Aridity is defined by water scarcity and is an important parameter shaping drylands, the most abundant terrestrial biome on Earth. Current climatic models predict an increase in aridity as a result of climate change resulting from human activities in recent decades. Aridity has been demonstrated to affect biogeochemical cycles of elements of vital importance such as carbon, nitrogen or phosphorus. However, the possible influence that aridity could have on micronutrients that are vital for essential processes, such as plant photosynthesis or growth and animal reproduction, had not been explored yet.
The availability of micronutrients such as iron, zinc, copper and manganese for plants and organisms in the soil is often restricted and dependent on edaphic factors such as clay content, pH and organic matter.
These micronutriens are important for plants and their consumers and we need to know how they are affected by future environmental scenarios, because their availability could ultimately affect human health and natural ecosystems.
To study this gap, the authors evaluated a large library of soils resulting from an EU project granted to Fernando Maestre (URJC) and 143 soil samples from all continents except Antarctica were selected for the analysis of total metal content in the soils. Also, we assessed a set of important variables in the geochemistry of metals in soils, mainly with the financial support of a BBVA Foundation Project of the Leonardo Network of young researchers granted to Eduardo Moreno Jiménez.
The results show evidence that change in aridity influences the availability of the studied micronutrients iron, zinc, copper and manganese, in the soil. Particularly, as aridity increases on a global scale, the availability of iron and zinc decreases, conditioned mainly by the negative effects of aridity on soil organic matter and a positive effect on pH. Iron is the most sensitive to aridity, showing the strongest availability decrease. These, together with the fact that metals are not abundantly available in many dryland soils, could cause nutrient deficiencies to satisfy the nutritional demands of, for example, crops and livestock that feed on those grounds.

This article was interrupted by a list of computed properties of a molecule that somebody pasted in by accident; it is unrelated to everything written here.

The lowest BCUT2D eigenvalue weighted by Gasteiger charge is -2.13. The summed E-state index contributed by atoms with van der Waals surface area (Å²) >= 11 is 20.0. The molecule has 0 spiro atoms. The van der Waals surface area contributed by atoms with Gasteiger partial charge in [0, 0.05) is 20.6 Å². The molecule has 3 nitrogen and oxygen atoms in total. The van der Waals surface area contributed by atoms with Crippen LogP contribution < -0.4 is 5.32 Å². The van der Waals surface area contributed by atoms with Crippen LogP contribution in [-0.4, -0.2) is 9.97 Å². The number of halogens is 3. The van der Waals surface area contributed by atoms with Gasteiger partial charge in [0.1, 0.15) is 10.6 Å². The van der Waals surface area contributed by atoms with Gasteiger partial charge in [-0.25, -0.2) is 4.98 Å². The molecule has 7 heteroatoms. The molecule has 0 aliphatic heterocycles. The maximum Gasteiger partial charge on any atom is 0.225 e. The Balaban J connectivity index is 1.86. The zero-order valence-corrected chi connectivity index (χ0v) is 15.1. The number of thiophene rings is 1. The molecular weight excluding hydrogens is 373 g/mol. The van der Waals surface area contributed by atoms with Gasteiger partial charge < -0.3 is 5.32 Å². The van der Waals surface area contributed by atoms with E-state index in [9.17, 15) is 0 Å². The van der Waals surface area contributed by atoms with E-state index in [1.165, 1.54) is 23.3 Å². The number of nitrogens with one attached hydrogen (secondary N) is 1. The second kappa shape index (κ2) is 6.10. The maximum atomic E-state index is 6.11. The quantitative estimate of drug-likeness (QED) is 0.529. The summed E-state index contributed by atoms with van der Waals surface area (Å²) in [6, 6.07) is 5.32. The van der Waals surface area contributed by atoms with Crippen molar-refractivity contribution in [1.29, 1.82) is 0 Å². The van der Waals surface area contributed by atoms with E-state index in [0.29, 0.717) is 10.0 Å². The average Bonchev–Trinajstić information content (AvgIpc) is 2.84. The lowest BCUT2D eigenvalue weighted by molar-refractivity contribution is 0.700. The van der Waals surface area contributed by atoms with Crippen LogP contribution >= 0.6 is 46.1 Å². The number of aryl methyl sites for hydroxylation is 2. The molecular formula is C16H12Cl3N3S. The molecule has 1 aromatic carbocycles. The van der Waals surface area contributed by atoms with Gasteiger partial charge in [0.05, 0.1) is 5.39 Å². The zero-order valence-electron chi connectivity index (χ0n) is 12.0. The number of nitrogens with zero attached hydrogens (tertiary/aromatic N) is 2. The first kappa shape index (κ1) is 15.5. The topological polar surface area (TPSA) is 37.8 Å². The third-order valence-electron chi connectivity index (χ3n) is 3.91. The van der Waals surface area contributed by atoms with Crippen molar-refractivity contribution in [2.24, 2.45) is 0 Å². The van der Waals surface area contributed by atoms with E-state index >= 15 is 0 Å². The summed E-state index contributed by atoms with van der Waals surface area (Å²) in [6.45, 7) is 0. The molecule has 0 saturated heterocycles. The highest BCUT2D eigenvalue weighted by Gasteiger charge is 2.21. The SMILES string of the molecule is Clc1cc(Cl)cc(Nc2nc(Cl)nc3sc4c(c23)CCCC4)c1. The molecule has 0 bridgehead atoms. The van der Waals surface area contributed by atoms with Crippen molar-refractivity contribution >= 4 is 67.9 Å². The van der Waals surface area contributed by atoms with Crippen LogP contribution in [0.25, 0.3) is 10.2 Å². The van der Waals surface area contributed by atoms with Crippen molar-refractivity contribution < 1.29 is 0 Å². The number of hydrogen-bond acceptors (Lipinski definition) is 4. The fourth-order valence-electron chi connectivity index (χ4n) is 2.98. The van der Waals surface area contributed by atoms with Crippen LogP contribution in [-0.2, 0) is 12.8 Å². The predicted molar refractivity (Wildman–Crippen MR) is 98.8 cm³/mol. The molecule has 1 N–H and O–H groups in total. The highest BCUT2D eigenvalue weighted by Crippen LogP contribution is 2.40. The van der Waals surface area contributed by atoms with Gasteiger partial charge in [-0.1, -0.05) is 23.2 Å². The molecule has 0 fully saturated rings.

In conclusion, the effects of climate change on micronutrients need to be considered in future projections, since they could influence the quality and quantity of natural and food provisions when aridity increases on a global scale. Only by better understanding the current observable effects, we can take measures to counteract the negative impacts that an increase in aridity in the future may cause.
The paper in Nature Sustainability is one among several works that the authors are performing in drylands in order to understand and preserve better this understudied biome and support the decision-makers to manage them.